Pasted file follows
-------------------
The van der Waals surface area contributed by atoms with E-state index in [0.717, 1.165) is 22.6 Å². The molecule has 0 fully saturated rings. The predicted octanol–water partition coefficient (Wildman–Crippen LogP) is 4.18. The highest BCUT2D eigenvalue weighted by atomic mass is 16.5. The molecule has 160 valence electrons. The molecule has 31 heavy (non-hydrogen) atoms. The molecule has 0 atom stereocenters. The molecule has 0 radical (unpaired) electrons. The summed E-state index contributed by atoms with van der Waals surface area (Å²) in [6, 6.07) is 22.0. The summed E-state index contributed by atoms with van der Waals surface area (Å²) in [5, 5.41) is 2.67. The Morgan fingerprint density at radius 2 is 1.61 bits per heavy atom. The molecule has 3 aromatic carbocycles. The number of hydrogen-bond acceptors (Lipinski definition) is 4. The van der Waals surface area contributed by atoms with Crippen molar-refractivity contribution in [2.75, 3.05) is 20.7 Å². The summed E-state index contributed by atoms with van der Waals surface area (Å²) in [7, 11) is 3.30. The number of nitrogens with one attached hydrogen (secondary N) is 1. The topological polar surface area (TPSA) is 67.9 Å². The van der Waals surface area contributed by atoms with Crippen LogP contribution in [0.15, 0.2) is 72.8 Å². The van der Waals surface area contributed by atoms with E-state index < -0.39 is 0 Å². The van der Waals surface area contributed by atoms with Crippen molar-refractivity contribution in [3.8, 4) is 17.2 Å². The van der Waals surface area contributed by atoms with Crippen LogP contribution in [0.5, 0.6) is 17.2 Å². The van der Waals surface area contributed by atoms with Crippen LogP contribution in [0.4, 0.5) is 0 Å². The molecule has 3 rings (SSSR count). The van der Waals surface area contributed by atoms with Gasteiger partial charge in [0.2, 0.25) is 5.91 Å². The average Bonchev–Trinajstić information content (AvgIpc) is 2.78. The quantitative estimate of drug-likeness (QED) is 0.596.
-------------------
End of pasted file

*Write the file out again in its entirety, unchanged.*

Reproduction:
The van der Waals surface area contributed by atoms with E-state index in [0.717, 1.165) is 22.6 Å². The molecule has 0 fully saturated rings. The predicted octanol–water partition coefficient (Wildman–Crippen LogP) is 4.18. The highest BCUT2D eigenvalue weighted by atomic mass is 16.5. The molecule has 160 valence electrons. The molecule has 31 heavy (non-hydrogen) atoms. The molecule has 0 atom stereocenters. The molecule has 0 radical (unpaired) electrons. The summed E-state index contributed by atoms with van der Waals surface area (Å²) in [6, 6.07) is 22.0. The summed E-state index contributed by atoms with van der Waals surface area (Å²) in [5, 5.41) is 2.67. The Morgan fingerprint density at radius 2 is 1.61 bits per heavy atom. The molecule has 3 aromatic carbocycles. The number of hydrogen-bond acceptors (Lipinski definition) is 4. The van der Waals surface area contributed by atoms with Crippen molar-refractivity contribution in [2.75, 3.05) is 20.7 Å². The summed E-state index contributed by atoms with van der Waals surface area (Å²) in [7, 11) is 3.30. The number of nitrogens with one attached hydrogen (secondary N) is 1. The topological polar surface area (TPSA) is 67.9 Å². The van der Waals surface area contributed by atoms with Crippen LogP contribution in [0.15, 0.2) is 72.8 Å². The van der Waals surface area contributed by atoms with E-state index < -0.39 is 0 Å². The van der Waals surface area contributed by atoms with Crippen molar-refractivity contribution in [3.8, 4) is 17.2 Å². The van der Waals surface area contributed by atoms with Crippen LogP contribution in [0.5, 0.6) is 17.2 Å². The van der Waals surface area contributed by atoms with Crippen LogP contribution in [0.4, 0.5) is 0 Å². The molecule has 3 rings (SSSR count). The van der Waals surface area contributed by atoms with Gasteiger partial charge in [0.2, 0.25) is 5.91 Å². The average Bonchev–Trinajstić information content (AvgIpc) is 2.78. The quantitative estimate of drug-likeness (QED) is 0.596.